Saturday, April 20, 2013

David at Nine Months

You know when something is troubling you, and it isn't the thing that is really troubling you? Like when you imagine punching the stranger who stands too close to you in a line? It's not them that you really want to punch. It's the idiot spouse/boss/parent/friend who let you down, lied, tore your shirt - whatever - you know what I mean.

Well recently I have been finding myself more vulnerable over the smallest of things and tonight I just asked myself; am I really this upset (and I mean snot and tears and no sleep despite sleeping pills) just because of something someone said?
No - here is what I am really upset about....and this takes courage for me to share.

It's nine months today that David died and I can't stand the traumatic happenings of last year that lead to his death. I cant stand myself for letting him stay in the absurd and atrocious McLean Hospital. That I was bullied by the staff and other people into agreeing that David stay there and receive barbaric treatment from people who have no understanding of the complexity of Alzheimer's Disease.
That I was continually lied to and I allowed it to happen.

Yes yes we can all say, he was sick and eventually would have died. It would have got worse. Yeah we can all say that. Me saying that, however, is not releasing me from the pain, the guilt and the vivid memories that haunt me. Anytime I see an ambulance, anytime I recognize the symptoms on a person who appears healthy, anytime that I see the word Alzheimer's or Cancer, my heart pumps as though it needs to explode.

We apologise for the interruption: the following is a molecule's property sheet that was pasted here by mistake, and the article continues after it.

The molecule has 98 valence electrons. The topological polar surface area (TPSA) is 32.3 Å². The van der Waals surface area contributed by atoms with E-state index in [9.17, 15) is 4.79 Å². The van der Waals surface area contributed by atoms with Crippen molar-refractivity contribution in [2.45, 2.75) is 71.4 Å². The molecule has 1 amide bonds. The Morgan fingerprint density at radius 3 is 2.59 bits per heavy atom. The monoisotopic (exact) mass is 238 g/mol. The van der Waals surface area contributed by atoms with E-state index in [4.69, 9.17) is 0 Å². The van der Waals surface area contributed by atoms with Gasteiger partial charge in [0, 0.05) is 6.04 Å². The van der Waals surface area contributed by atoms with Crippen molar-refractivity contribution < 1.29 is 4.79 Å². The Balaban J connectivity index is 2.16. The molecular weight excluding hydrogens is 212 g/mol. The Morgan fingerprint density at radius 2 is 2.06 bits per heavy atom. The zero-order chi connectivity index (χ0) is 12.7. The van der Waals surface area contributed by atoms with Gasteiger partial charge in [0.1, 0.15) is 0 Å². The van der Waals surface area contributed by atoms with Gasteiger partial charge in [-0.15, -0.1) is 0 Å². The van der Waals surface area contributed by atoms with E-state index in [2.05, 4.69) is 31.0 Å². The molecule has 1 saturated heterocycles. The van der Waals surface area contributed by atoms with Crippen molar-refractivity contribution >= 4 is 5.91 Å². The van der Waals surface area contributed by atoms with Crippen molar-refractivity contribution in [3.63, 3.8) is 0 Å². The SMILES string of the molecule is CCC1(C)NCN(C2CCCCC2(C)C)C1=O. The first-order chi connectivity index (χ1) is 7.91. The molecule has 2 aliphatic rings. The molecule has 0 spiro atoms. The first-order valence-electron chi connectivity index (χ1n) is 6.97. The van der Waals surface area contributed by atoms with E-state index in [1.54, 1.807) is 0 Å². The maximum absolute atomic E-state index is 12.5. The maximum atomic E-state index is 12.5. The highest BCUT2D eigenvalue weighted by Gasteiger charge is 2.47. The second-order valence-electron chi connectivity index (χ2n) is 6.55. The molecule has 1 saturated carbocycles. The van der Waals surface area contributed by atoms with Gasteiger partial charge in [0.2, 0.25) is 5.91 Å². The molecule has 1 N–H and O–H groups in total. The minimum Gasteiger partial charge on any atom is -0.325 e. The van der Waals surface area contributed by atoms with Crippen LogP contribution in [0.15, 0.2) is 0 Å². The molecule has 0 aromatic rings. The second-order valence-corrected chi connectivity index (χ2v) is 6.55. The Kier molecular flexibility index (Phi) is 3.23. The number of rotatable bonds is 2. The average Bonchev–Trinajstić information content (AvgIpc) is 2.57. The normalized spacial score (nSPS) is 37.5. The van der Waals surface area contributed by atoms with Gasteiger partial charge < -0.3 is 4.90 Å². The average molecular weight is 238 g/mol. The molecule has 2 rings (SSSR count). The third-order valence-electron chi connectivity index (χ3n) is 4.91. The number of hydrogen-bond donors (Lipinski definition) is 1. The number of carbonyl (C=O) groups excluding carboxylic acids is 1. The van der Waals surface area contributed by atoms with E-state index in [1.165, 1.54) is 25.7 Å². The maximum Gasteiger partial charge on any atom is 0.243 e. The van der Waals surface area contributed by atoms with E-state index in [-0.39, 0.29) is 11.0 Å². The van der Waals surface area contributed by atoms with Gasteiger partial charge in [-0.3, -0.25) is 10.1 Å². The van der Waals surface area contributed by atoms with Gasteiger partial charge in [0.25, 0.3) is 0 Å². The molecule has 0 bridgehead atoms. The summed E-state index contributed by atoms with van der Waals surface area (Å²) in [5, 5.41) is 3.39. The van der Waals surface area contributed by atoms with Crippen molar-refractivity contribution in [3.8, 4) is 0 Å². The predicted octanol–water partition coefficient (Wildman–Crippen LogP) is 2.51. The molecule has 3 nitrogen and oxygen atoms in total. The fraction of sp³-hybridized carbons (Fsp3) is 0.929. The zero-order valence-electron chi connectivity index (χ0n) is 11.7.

I watched those nurses continually overdose David. I sat with him while he was tied to a chair, or placed in a padded room, or the awful July 4th visit where the silence from all of the patients made me realize that medication time had been doubled for an easier day.  When they reported lies about how he had been, for example: "he raced down the corridor to strangle his wife." I asked them how could he have run when he could no longer walk? The delightful moment when the Doctor threatened me by suggesting I required treatment myself because I kept questioning their method. When I sat on the floor with David slumped in my arms just staring at me, and I was too scared to ask for help because the nurses said I got in their way.

I let my husband stay there through fear.
And again, we get back to the original lesson of life. It is our duty to love and honor ourselves and truly trust your own instincts. If I had done that - I would not be sitting here in a rented apartment, wondering how to pay for half a tombstone and crying because this time last year I was about to make the biggest mistake of my life.

Davids actual Alzheimer's Doctor - who I begged to help me - told me afterwards that he had let David and I down. Yes, Dr.Dickerson you did,  not as much as I let us down though. Because I knew from that first visit that McLean Hospital was the very worse place that David could go to.